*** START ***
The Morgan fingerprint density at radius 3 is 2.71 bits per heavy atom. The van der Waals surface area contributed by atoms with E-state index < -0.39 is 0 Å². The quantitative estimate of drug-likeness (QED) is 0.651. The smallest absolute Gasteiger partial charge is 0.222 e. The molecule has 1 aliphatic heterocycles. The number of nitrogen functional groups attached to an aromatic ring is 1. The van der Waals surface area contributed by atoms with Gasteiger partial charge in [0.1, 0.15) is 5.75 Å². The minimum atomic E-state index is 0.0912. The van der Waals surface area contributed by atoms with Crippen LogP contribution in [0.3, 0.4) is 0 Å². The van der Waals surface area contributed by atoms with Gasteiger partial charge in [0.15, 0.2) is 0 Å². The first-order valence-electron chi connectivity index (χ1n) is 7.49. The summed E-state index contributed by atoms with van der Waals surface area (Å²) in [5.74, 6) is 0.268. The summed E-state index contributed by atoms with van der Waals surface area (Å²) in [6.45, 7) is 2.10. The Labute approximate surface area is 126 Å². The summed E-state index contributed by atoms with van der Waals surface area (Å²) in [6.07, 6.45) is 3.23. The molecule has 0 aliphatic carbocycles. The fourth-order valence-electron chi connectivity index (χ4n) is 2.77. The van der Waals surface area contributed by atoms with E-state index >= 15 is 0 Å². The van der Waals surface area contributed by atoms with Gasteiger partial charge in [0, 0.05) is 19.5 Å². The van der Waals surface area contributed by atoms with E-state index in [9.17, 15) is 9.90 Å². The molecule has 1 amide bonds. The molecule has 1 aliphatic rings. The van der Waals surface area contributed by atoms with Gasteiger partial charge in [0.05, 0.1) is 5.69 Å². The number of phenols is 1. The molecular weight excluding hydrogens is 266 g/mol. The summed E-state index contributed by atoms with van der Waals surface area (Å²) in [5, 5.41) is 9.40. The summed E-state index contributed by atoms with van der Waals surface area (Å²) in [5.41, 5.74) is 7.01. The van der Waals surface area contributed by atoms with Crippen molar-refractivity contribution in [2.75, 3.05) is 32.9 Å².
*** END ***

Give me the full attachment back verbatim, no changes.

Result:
The Morgan fingerprint density at radius 3 is 2.71 bits per heavy atom. The van der Waals surface area contributed by atoms with E-state index < -0.39 is 0 Å². The quantitative estimate of drug-likeness (QED) is 0.651. The smallest absolute Gasteiger partial charge is 0.222 e. The molecule has 1 aliphatic heterocycles. The number of nitrogen functional groups attached to an aromatic ring is 1. The van der Waals surface area contributed by atoms with Gasteiger partial charge in [0.1, 0.15) is 5.75 Å². The minimum atomic E-state index is 0.0912. The van der Waals surface area contributed by atoms with Crippen LogP contribution in [0.3, 0.4) is 0 Å². The van der Waals surface area contributed by atoms with Gasteiger partial charge in [0.15, 0.2) is 0 Å². The first-order valence-electron chi connectivity index (χ1n) is 7.49. The summed E-state index contributed by atoms with van der Waals surface area (Å²) in [5.74, 6) is 0.268. The summed E-state index contributed by atoms with van der Waals surface area (Å²) in [6.45, 7) is 2.10. The Labute approximate surface area is 126 Å². The summed E-state index contributed by atoms with van der Waals surface area (Å²) in [6.07, 6.45) is 3.23. The molecule has 0 aliphatic carbocycles. The fourth-order valence-electron chi connectivity index (χ4n) is 2.77. The van der Waals surface area contributed by atoms with E-state index >= 15 is 0 Å². The van der Waals surface area contributed by atoms with Gasteiger partial charge in [0, 0.05) is 19.5 Å². The van der Waals surface area contributed by atoms with E-state index in [9.17, 15) is 9.90 Å². The molecule has 1 amide bonds. The molecule has 1 aliphatic rings. The van der Waals surface area contributed by atoms with Gasteiger partial charge in [0.05, 0.1) is 5.69 Å². The number of phenols is 1. The molecular weight excluding hydrogens is 266 g/mol. The summed E-state index contributed by atoms with van der Waals surface area (Å²) in [5, 5.41) is 9.40. The summed E-state index contributed by atoms with van der Waals surface area (Å²) in [5.41, 5.74) is 7.01. The van der Waals surface area contributed by atoms with Crippen molar-refractivity contribution in [2.75, 3.05) is 32.9 Å².